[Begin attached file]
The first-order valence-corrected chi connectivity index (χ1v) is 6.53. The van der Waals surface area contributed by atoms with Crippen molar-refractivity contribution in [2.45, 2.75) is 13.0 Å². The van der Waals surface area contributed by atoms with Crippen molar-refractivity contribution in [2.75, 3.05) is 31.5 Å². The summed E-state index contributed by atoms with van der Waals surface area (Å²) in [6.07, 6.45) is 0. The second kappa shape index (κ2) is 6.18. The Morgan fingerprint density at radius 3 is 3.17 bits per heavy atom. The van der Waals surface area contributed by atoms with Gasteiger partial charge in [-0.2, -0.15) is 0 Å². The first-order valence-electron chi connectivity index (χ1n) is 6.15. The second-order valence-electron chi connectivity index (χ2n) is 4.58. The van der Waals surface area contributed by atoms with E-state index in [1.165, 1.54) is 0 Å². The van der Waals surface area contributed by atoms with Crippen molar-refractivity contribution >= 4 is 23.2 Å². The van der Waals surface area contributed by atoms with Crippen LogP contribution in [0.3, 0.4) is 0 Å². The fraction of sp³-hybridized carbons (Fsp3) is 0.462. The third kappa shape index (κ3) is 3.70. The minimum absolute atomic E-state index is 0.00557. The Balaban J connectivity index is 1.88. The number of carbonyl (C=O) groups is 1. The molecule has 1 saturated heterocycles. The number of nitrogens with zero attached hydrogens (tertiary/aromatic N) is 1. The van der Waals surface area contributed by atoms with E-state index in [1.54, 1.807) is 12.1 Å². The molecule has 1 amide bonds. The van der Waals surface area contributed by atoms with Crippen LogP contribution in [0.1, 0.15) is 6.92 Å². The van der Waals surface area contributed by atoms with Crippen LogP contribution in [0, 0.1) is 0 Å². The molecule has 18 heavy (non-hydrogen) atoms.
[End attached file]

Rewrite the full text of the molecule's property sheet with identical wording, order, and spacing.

The first-order valence-corrected chi connectivity index (χ1v) is 6.53. The van der Waals surface area contributed by atoms with Crippen molar-refractivity contribution in [2.45, 2.75) is 13.0 Å². The van der Waals surface area contributed by atoms with Crippen molar-refractivity contribution in [2.75, 3.05) is 31.5 Å². The summed E-state index contributed by atoms with van der Waals surface area (Å²) in [6.07, 6.45) is 0. The second kappa shape index (κ2) is 6.18. The Morgan fingerprint density at radius 3 is 3.17 bits per heavy atom. The van der Waals surface area contributed by atoms with Gasteiger partial charge in [-0.2, -0.15) is 0 Å². The first-order valence-electron chi connectivity index (χ1n) is 6.15. The second-order valence-electron chi connectivity index (χ2n) is 4.58. The van der Waals surface area contributed by atoms with E-state index in [1.165, 1.54) is 0 Å². The van der Waals surface area contributed by atoms with Crippen molar-refractivity contribution >= 4 is 23.2 Å². The van der Waals surface area contributed by atoms with Crippen LogP contribution in [0.3, 0.4) is 0 Å². The fraction of sp³-hybridized carbons (Fsp3) is 0.462. The third kappa shape index (κ3) is 3.70. The minimum absolute atomic E-state index is 0.00557. The Balaban J connectivity index is 1.88. The number of carbonyl (C=O) groups is 1. The molecule has 1 saturated heterocycles. The number of nitrogens with zero attached hydrogens (tertiary/aromatic N) is 1. The van der Waals surface area contributed by atoms with E-state index in [1.54, 1.807) is 12.1 Å². The molecule has 1 amide bonds. The van der Waals surface area contributed by atoms with Crippen LogP contribution in [0.1, 0.15) is 6.92 Å². The van der Waals surface area contributed by atoms with Crippen LogP contribution in [0, 0.1) is 0 Å². The molecule has 18 heavy (non-hydrogen) atoms.